Sailboat Electrics Simplified by Don Casey
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Sailboat Electrics Simplified by Don Casey

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The Author of Sailboat Electrics Simplified Book

Don Casey is the editor of Sailboat Electrics Simplified PDF Book.

Main Contents of Sailboat Electrics Simplified by Don Casey










Introduction to Sailboat Electrics Simplified by Don Casey

I admire those hard cases who, before setting off around the globe, lever the engine out of the bilge and tilt it over the rail, deep-sixing a whole passel of woes. The time not spent doing maintenance can effectively add weeks to a cruise.

Maybe the engineless do miss a few destinations with difficult approaches, but they also avoid languishing in some overdeveloped and under-flushed harbor awaiting the arrival of transmission parts. They never spill fuel, smudge the transom with soot, or besmirch profound silence with the clatter of reciprocating iron.

Discarding the engine also rules out mechanical refrigeration, you won’t find a watermaker aboard, and the absence of an engine-driven alternator necessarily simplifies the boat’s electrical system (Sailboat Electrics Simplified by Don Casey).

I am personally OK with ice for uncomplicated refrigeration, and to me catching water actually seems preferable to “making” it, but when I contemplate kerosene lighting, the simplicity of “pure” sail loses all appeal.

Kerosene illumination bright enough to read by will add at least 20 degrees to the cabin temperature. That may be nice when it is 40°F outside, but when it’s 85°F—well, you do the math. On my boat I want bright and cool electric lights.

While that doesn’t necessarily require an alternator powered by a 500-pound diesel engine—a couple of solar panels can provide enough electricity for cabin lights—I also want fans. And a radio transmitter. And a good sound system.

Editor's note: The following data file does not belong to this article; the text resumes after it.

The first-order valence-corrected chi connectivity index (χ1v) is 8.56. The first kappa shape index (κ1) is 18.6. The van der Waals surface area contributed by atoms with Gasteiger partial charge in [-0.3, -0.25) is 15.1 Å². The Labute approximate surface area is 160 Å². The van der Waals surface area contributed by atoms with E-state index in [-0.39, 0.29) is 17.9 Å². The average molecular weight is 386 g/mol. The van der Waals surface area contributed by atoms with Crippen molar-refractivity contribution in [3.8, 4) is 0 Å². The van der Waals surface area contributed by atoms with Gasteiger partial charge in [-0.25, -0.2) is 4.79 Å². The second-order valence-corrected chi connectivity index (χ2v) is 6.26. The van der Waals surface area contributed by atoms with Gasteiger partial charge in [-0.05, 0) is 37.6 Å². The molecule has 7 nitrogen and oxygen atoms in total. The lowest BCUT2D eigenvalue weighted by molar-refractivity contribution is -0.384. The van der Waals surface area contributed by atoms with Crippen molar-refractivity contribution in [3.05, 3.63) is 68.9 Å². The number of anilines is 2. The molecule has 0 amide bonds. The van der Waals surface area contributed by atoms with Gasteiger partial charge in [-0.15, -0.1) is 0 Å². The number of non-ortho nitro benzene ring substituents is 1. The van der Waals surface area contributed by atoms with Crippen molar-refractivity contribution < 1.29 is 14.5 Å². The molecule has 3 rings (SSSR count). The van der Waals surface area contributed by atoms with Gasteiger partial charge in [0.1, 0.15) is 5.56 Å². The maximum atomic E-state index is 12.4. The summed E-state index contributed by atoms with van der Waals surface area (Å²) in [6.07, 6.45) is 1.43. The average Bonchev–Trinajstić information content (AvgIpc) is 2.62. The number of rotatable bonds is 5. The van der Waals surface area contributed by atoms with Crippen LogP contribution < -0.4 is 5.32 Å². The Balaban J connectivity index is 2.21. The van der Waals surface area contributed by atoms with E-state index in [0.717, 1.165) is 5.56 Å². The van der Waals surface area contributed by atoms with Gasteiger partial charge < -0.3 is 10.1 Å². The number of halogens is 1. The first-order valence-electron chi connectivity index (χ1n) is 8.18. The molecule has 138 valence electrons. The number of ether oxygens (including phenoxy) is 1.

When the anchorages get deep, I could use the help of an electric windlass. And speaking of hauling, resupplying the cooler with ice gets to be a drag quicker than I like to admit (Sailboat Electrics Simplified by Don Casey).

This, of course, is how electrical systems on boats evolve. Production sailboats come with a few lights, a freshwater pump, and the expectation that the purchaser will add a depth sounder and a VHF radio. The alternator, the battery, even the wiring are designed for these modest demands.

The owner, however, is rarely of a mind with the manufacturer. Maybe it starts with adding a reading light over a bunk. While a new lamp for home comes with a plug we simply insert into any unoccupied wall outlet, a lamp for the boat brings only a few inches of wire lead.

Now what? Far too often the answer is a length of lamp cord twisted to the bare leads on one end and wrapped on the other around the terminal screws of the nearest cabin light. What is wrong with that? Just about everything.

Adding appliances to your boat’s existing electrical system is neither difficult nor complicated, but it is exacting if the modification is to be safe and trouble free. Sometimes sailors use the wrong wire because it is handy, but more often they simply don’t know any better.

If you’re connecting a lamp, what can be wrong with using lamp cord? And if it is adequate for a 100-watt table lamp, how can it be inadequate for a 10-watt reading lamp? Fair questions, both, and their answers are provided in Chapter 4.

Most of us find electricity as incomprehensible as the tax code. Who really understands the basis for subtracting line 8 from line 5, then multiplying by 0.25 to get line 9, “but do not enter more than line 6”? So we pay someone to do our taxes.